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New research on the relevance of culture and religion for understanding China’s environmental crisis and its transition towards sustainability has just been published in a collection of essays entitled Religion and Ecological Sustainability in China (Routledge 2014). The work, by leading scholars in the humanities and social sciences from China, Europe and North America, marks a milestone…

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Daoism: A Beginner's Guide (Farsi)

Quick! Picture China’s biggest environmental problem. I bet you saw in your mind the polluted skies of Beijing and its citizens wearing face masks as they go to work. The western news media have been filled with alarming stories of China’s poor air quality, especially in the north, where China relies more heavily on coal-fired power…

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Announcing a fantastic new resource for environmental philosophy, shortly to be published by SUNY press. There is a great section on China including new essays by scholars working on Daoism and Confucianism. Check out the publisher’s page here. Table of Contents Preface Introduction Section I: Environmental Philosophy in Indian Traditions of Thought 1. George Alfred James,…

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In June this year Ian Johnson published a major report in the New York Times on China’s plans to urbanize 250 million citizens over the next decade or so. This drive continues the decades-long story of China’s conversion from an 80 per cent rural society into an 80 per cent urban society, a migration that…

Read More religion, nature and urbanization among china’s ethnic minorities

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A recent news story on Reuters, headlined Thou Shalt Not Launch IPOs, China tells temples, reports that the State Administration for Religious Affairs (SARA) has issued an injunction against temples listing on the stock exchange. SARA official Liu Wei is reported as staying: Such plans “violate the legitimate rights of religious circles, damage the image…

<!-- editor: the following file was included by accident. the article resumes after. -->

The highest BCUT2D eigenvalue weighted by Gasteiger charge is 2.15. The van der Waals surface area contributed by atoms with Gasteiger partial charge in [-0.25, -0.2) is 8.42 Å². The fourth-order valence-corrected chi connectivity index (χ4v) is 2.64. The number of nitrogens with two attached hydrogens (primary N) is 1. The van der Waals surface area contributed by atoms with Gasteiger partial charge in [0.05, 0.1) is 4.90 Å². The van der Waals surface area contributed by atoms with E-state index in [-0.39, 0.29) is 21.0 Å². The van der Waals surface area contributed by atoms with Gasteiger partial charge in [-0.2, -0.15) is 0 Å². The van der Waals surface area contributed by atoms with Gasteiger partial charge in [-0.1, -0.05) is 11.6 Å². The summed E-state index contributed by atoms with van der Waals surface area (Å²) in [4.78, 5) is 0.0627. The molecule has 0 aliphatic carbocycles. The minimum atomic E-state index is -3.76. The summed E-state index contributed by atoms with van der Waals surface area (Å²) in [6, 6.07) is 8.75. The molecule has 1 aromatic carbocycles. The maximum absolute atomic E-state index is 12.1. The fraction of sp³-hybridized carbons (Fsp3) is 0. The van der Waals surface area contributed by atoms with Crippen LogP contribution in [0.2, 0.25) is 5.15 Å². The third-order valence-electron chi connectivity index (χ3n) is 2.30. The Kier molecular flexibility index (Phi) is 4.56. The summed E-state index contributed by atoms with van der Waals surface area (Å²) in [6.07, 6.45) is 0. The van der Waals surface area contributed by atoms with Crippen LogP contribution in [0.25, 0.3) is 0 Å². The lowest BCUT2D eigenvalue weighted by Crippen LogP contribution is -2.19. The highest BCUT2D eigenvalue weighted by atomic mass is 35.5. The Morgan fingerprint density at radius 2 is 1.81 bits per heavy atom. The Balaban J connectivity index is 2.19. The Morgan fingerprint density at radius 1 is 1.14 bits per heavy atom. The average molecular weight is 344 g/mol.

Read More the business of religion: buddhism, stock markets and the “authenticity” of religion

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For the past six months I’ve been working with Dan Smyer Yu from the Max Planck Institute for Religious and Ethnic Diversity on a conference which is finally taking place next week at Minzu University in Beijing. The title of the conference is Religious Diversity and Ecological Sustainability in China. Here’s the conference rationale that…

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Image from National Geographic

It’s been three weeks since the devastating tsunami in Japan, and I am still haunted by the familiar phrase from Daode jing ch. 8: Best to be like water, Which benefits the ten thousand things And does not contend. It pools where humans disdain to dwell, Close to the Tao. (Trans. Addis and Lombardo, Hackett:…

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The electronic prayer hall at Wong Tai Sin (photo: Sik Sik Yuen)

As China overtakes Japan to be recognized as the world’s second largest economy, it is inevitable that Chinese religions will undergo change and transformation. But since Marx infamously compared the social function of religion to that of a narcotic, religion has consistently been framed in the modern imagination as backwards, anti-modern, and anti-science. China’s modernizers,…

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http://www.youtube.com/v/YlOA_eO8IsQ&rel=0&fs=1

As the trailer for this new documentary from Mandarin Films makes clear, the global environmental crisis will be solved in China, not in America, for the simple reason that China has no other option. As I noted recently in my post on ecological civilization in China, there is a widespread recognition in China that the paradigm of industrial civilization must be changed so that China can bring economic development to its people without a correspondingly large increase in its ecological footprint.